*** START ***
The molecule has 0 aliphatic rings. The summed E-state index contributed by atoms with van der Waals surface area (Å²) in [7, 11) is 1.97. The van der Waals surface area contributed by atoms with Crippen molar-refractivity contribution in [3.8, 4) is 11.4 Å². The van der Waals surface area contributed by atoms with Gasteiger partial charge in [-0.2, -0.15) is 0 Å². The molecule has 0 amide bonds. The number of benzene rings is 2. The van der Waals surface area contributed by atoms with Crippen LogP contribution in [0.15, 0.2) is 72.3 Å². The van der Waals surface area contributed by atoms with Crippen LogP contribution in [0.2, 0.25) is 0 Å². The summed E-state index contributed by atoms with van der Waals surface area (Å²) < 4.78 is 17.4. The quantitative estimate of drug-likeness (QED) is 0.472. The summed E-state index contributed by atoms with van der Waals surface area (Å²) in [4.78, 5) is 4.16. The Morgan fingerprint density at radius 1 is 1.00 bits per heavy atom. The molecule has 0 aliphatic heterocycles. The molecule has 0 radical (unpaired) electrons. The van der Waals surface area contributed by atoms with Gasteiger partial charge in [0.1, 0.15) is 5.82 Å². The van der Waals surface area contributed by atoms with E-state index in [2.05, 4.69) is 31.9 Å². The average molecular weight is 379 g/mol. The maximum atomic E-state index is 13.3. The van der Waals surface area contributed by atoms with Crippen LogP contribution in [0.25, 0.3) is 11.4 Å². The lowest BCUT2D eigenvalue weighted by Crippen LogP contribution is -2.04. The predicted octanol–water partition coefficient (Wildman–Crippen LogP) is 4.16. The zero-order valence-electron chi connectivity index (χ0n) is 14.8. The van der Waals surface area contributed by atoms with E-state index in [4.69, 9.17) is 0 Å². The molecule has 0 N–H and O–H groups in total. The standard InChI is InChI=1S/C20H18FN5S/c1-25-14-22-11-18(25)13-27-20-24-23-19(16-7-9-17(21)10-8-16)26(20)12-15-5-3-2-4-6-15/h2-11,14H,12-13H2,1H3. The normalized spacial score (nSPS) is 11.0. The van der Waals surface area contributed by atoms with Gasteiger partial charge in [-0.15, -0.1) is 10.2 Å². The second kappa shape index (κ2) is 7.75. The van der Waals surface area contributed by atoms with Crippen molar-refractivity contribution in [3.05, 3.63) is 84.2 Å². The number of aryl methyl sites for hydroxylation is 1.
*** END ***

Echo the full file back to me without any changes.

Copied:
The molecule has 0 aliphatic rings. The summed E-state index contributed by atoms with van der Waals surface area (Å²) in [7, 11) is 1.97. The van der Waals surface area contributed by atoms with Crippen molar-refractivity contribution in [3.8, 4) is 11.4 Å². The van der Waals surface area contributed by atoms with Gasteiger partial charge in [-0.2, -0.15) is 0 Å². The molecule has 0 amide bonds. The number of benzene rings is 2. The van der Waals surface area contributed by atoms with Crippen LogP contribution in [0.15, 0.2) is 72.3 Å². The van der Waals surface area contributed by atoms with Crippen LogP contribution in [0.2, 0.25) is 0 Å². The summed E-state index contributed by atoms with van der Waals surface area (Å²) < 4.78 is 17.4. The quantitative estimate of drug-likeness (QED) is 0.472. The summed E-state index contributed by atoms with van der Waals surface area (Å²) in [4.78, 5) is 4.16. The Morgan fingerprint density at radius 1 is 1.00 bits per heavy atom. The molecule has 0 aliphatic heterocycles. The molecule has 0 radical (unpaired) electrons. The van der Waals surface area contributed by atoms with Gasteiger partial charge in [0.1, 0.15) is 5.82 Å². The van der Waals surface area contributed by atoms with E-state index in [2.05, 4.69) is 31.9 Å². The average molecular weight is 379 g/mol. The maximum atomic E-state index is 13.3. The van der Waals surface area contributed by atoms with Crippen LogP contribution in [0.25, 0.3) is 11.4 Å². The lowest BCUT2D eigenvalue weighted by Crippen LogP contribution is -2.04. The predicted octanol–water partition coefficient (Wildman–Crippen LogP) is 4.16. The zero-order valence-electron chi connectivity index (χ0n) is 14.8. The van der Waals surface area contributed by atoms with E-state index in [4.69, 9.17) is 0 Å². The molecule has 0 N–H and O–H groups in total. The standard InChI is InChI=1S/C20H18FN5S/c1-25-14-22-11-18(25)13-27-20-24-23-19(16-7-9-17(21)10-8-16)26(20)12-15-5-3-2-4-6-15/h2-11,14H,12-13H2,1H3. The normalized spacial score (nSPS) is 11.0. The van der Waals surface area contributed by atoms with Gasteiger partial charge in [-0.15, -0.1) is 10.2 Å². The second kappa shape index (κ2) is 7.75. The van der Waals surface area contributed by atoms with Crippen molar-refractivity contribution in [3.05, 3.63) is 84.2 Å². The number of aryl methyl sites for hydroxylation is 1.